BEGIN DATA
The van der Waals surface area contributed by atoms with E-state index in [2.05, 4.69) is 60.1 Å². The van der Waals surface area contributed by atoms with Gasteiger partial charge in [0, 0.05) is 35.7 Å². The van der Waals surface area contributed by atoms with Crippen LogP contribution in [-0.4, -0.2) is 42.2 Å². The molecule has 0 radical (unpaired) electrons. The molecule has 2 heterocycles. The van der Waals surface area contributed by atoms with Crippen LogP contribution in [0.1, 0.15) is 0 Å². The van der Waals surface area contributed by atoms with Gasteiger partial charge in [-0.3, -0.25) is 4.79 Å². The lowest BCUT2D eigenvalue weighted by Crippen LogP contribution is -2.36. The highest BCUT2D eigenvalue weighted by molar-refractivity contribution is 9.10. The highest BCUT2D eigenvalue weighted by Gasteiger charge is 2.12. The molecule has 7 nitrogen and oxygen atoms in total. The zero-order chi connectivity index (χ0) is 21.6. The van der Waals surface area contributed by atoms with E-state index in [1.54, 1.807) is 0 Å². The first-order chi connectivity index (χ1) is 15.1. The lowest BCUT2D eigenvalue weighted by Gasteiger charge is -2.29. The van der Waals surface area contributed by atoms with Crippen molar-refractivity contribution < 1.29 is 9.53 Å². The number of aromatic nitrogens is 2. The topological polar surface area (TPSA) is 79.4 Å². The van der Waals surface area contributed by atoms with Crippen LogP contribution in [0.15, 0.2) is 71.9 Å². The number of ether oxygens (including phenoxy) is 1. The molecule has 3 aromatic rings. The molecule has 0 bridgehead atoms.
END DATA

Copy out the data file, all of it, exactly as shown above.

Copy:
The van der Waals surface area contributed by atoms with E-state index in [2.05, 4.69) is 60.1 Å². The van der Waals surface area contributed by atoms with Gasteiger partial charge in [0, 0.05) is 35.7 Å². The van der Waals surface area contributed by atoms with Crippen LogP contribution in [-0.4, -0.2) is 42.2 Å². The molecule has 0 radical (unpaired) electrons. The molecule has 2 heterocycles. The van der Waals surface area contributed by atoms with Crippen LogP contribution in [0.1, 0.15) is 0 Å². The van der Waals surface area contributed by atoms with Gasteiger partial charge in [-0.3, -0.25) is 4.79 Å². The lowest BCUT2D eigenvalue weighted by Crippen LogP contribution is -2.36. The highest BCUT2D eigenvalue weighted by molar-refractivity contribution is 9.10. The highest BCUT2D eigenvalue weighted by Gasteiger charge is 2.12. The molecule has 7 nitrogen and oxygen atoms in total. The zero-order chi connectivity index (χ0) is 21.6. The van der Waals surface area contributed by atoms with E-state index in [1.54, 1.807) is 0 Å². The first-order chi connectivity index (χ1) is 15.1. The lowest BCUT2D eigenvalue weighted by Gasteiger charge is -2.29. The van der Waals surface area contributed by atoms with Crippen molar-refractivity contribution < 1.29 is 9.53 Å². The number of aromatic nitrogens is 2. The topological polar surface area (TPSA) is 79.4 Å². The van der Waals surface area contributed by atoms with Crippen LogP contribution in [0.15, 0.2) is 71.9 Å². The number of ether oxygens (including phenoxy) is 1. The molecule has 3 aromatic rings. The molecule has 0 bridgehead atoms.